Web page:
THEATRE / Critical round-up

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'(Antony Sher and Terry Hands) bring a musty thunderer back to life. This is the Royal Shakespeare Company at its imaginative best.' Benedict Nightingale, Times

'Whether somersaulting from the theatre balcony to mutilate one of his opponents or shinning up a rope and sliding down it head-first while delivering one of the play's most elaborately enamelled speeches, you can't take your eyes off Sher.' Charles Spencer, Telegraph

'One begins to see why performances are so few and far between.' Malcolm Rutherford, Financial Times

'The main point of a visually impressive, heavily cut, three-hour evening, aside from Sher's protean display, is to prove that Marlowe's repellent monsterpiece only warrants revival if seen as a prefiguration of the madness of modern tyranny.' Michael Billington, Guardian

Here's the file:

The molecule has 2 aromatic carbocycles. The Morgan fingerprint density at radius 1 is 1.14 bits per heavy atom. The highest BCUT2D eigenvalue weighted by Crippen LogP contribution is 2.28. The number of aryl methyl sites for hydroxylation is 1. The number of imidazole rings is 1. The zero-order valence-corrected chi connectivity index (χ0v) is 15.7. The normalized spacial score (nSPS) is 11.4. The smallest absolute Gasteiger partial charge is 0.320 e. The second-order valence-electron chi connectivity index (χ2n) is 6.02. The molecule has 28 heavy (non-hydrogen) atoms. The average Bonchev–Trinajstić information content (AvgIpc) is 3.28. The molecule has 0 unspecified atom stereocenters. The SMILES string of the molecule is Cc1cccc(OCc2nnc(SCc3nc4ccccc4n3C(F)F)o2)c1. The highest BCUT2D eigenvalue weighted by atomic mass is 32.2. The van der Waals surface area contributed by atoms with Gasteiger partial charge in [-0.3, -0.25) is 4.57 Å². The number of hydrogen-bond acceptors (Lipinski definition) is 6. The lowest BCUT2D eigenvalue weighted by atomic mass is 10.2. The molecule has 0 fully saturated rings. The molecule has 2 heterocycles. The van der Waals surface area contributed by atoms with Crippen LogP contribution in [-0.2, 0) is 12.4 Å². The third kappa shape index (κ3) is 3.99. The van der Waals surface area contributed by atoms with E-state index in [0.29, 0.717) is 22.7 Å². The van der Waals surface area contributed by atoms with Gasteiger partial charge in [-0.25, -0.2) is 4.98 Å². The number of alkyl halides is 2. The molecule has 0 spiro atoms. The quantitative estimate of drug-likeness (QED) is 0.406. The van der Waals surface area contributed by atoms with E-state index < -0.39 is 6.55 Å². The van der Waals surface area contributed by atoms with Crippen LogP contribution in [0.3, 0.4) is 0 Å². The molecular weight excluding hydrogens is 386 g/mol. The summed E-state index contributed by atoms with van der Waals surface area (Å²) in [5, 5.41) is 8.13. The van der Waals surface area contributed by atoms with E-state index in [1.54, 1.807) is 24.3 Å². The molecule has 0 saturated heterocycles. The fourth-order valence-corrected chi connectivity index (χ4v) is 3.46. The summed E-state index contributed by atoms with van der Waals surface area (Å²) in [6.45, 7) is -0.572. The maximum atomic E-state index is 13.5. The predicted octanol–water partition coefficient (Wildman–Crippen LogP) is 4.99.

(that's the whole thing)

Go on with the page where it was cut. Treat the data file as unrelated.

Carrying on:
'Then comes the great speech forecasting his homecoming and death. Sher delivers it lyrically until he gets to the last four words - 'and meet him there' (meaning the Almighty, should he exist); at which point his voice turns to thunder and he stabs a challenging finger at the sky. There, if anywhere, the contradictions of Tamburlaine are resolved.' Irving Wardle, Independent on Sunday


'Although there is almost too much going on, with a soap-like proliferation of story-lines, there is no mistaking Roche's superb ear for dialogue.' Charles Spencer, Daily Telegraph

'Mr Roche signals the impending violence a little heavily and wraps the situation up too brusquely. But he has written a remarkable, tight- knit, socially alert play.' Michael Billington, Guardian

'Roche writes with feeling but without nostalgia; his is a dry-eyed lyricism, the poetry of the everyday.' John Peter, Sunday Times